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STARTING OUT: Growing tips for your Protea

by Elizabeth Peters April 18, 2013 1 Comment





(including Leucospermum, Leucadendron, Protea, Banksia, Telopea, Serruruia)
Here are some general "Growing 101" tips to help with growing your new Protea plants.
For more reference, please see Lewis Matthews' Protea Book: A Guide to Cultivated Proteaceae. Click here for more information.

To view our collection of Proteas, please click here.


Important: Your plants have been growing in a climate-controlled greenhouse and then shipped in a dark box. DO NOT put them outside in full sun immediately after unpacking. They will need time to adjust to outdoor light levels. Put the plants in the shade under a dense tree or other protected area for a 5-7 days before moving them into full sun.


Soil: In habitat, Proteas are found in soil that is very nutrient poor and do not tolerate a lot of fertilizer. Proteas are particularly sensitive to phosphorus (the second number in the three number formula on fertilizer labels). It is a good idea to only use very weak, organic fertilizer (fish emulsion, for example) or none at all. Proteas will overdose on too much fertilizer and die. It might be a good idea to amend the potting mix with aluminum sulphate to lower the pH. Proteas like very well-drained soils with a pH of 3.5-6.5. A good mix would be 1 part bark, 1 part pumice, 1 part sand.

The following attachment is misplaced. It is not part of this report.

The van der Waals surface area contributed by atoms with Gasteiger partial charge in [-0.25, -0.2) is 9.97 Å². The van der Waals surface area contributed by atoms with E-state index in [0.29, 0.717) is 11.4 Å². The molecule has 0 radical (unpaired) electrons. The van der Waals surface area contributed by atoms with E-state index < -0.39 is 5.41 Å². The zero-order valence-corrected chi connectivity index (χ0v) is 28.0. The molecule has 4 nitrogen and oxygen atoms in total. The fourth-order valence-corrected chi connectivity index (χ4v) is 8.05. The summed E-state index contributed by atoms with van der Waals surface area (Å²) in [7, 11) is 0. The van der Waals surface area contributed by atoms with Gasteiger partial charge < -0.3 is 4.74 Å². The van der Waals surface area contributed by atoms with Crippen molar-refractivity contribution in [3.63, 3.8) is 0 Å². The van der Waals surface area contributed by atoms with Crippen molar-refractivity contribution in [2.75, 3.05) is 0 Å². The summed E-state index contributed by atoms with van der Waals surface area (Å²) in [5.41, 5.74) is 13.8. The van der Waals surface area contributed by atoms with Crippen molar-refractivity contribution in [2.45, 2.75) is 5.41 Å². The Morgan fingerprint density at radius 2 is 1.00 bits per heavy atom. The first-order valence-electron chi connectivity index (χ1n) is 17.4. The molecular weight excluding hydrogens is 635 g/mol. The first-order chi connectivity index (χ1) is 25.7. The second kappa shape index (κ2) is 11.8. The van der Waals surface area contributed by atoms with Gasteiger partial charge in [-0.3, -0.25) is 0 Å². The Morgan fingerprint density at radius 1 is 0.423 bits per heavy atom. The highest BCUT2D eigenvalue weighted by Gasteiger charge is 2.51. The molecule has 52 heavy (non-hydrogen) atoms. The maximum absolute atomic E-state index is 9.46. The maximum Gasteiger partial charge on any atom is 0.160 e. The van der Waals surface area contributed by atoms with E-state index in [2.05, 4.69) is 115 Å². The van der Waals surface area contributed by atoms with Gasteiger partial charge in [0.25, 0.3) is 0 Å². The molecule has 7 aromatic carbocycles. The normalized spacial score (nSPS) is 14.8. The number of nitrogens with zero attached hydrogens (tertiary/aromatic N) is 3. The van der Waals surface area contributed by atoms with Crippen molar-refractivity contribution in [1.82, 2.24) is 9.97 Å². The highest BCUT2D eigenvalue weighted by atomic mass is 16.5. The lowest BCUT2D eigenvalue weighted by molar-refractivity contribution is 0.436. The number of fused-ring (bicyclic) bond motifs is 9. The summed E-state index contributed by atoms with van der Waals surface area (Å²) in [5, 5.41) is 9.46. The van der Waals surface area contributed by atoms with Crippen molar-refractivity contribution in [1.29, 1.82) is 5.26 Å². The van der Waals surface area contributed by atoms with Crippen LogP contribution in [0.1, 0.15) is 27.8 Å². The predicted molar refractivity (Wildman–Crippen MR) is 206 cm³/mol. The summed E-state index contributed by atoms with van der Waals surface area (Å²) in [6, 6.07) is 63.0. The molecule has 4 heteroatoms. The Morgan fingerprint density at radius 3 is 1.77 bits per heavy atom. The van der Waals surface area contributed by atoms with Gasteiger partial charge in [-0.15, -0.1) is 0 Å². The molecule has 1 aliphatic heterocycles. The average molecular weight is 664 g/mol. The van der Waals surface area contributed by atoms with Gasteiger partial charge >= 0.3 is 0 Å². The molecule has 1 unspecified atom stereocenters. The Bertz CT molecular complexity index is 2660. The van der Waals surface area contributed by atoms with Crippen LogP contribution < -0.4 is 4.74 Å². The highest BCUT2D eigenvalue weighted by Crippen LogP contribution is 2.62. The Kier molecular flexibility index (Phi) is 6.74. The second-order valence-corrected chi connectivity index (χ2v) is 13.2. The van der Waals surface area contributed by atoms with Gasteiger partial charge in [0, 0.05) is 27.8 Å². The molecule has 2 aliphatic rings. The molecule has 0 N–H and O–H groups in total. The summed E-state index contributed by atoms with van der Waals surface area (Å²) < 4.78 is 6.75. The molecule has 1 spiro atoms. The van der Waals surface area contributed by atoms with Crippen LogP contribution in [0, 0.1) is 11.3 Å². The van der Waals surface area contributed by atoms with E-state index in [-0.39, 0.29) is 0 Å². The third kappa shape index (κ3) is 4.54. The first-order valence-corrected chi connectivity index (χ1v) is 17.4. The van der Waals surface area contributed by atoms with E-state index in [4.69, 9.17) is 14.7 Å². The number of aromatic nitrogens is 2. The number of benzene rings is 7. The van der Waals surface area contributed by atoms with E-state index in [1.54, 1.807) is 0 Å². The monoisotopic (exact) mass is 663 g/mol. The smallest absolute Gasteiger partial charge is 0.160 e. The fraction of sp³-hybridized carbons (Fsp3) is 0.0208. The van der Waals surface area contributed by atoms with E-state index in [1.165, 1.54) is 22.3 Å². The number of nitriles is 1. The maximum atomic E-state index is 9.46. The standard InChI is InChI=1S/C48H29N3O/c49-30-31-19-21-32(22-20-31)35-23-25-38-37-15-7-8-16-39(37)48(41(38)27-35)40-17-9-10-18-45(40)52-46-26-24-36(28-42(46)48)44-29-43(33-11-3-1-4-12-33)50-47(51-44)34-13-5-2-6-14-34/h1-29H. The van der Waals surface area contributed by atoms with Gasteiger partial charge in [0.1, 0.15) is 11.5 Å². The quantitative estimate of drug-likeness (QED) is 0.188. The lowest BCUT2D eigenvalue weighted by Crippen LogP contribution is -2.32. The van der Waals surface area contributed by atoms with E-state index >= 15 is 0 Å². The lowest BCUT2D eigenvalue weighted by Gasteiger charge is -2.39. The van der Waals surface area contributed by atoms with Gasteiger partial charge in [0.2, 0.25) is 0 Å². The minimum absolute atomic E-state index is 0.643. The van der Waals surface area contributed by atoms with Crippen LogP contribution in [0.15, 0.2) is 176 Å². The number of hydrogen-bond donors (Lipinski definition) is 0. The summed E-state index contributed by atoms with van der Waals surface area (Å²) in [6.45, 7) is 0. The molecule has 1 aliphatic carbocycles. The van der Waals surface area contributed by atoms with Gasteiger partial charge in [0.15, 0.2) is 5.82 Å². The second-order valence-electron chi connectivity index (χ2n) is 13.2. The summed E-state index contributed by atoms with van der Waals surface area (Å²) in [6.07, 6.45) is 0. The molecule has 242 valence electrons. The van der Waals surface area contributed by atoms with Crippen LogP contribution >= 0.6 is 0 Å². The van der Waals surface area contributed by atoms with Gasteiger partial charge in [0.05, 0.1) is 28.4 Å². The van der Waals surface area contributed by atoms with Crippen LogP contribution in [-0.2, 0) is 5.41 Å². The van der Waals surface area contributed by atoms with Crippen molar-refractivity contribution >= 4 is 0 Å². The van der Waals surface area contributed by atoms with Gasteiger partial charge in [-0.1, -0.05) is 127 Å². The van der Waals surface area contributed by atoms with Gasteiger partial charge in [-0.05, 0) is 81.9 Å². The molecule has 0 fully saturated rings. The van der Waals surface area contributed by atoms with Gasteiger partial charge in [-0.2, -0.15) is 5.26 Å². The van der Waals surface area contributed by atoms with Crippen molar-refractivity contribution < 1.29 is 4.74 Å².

Water: They cannot tolerate sitting in water. They like plenty of water, but the planting mix must be VERY well-drained. It is important not to forget to water during dry spells.


Sun: Proteas like full sun and prefer not to be crowded. They are large shrubs and tend to grow straggly and unkempt when crowded in a planting bed.


Never cultivate under Proteas that are growing in the garden. They have many sensitive roots very close to the soil surface. It could seriously set the plant back if the roots were damaged. Any weeds should be pulled or cut.

Elizabeth Peters
Elizabeth Peters


1 Response


April 13, 2015

I am trying my hand at starting a protea garden here in Charleston SC. Will the hot, humid climate allow these to thrive or am I delusional? I have a number of varieties started from seed and they are doing well in pots – I want to put them into a raised garden. Thoughts?

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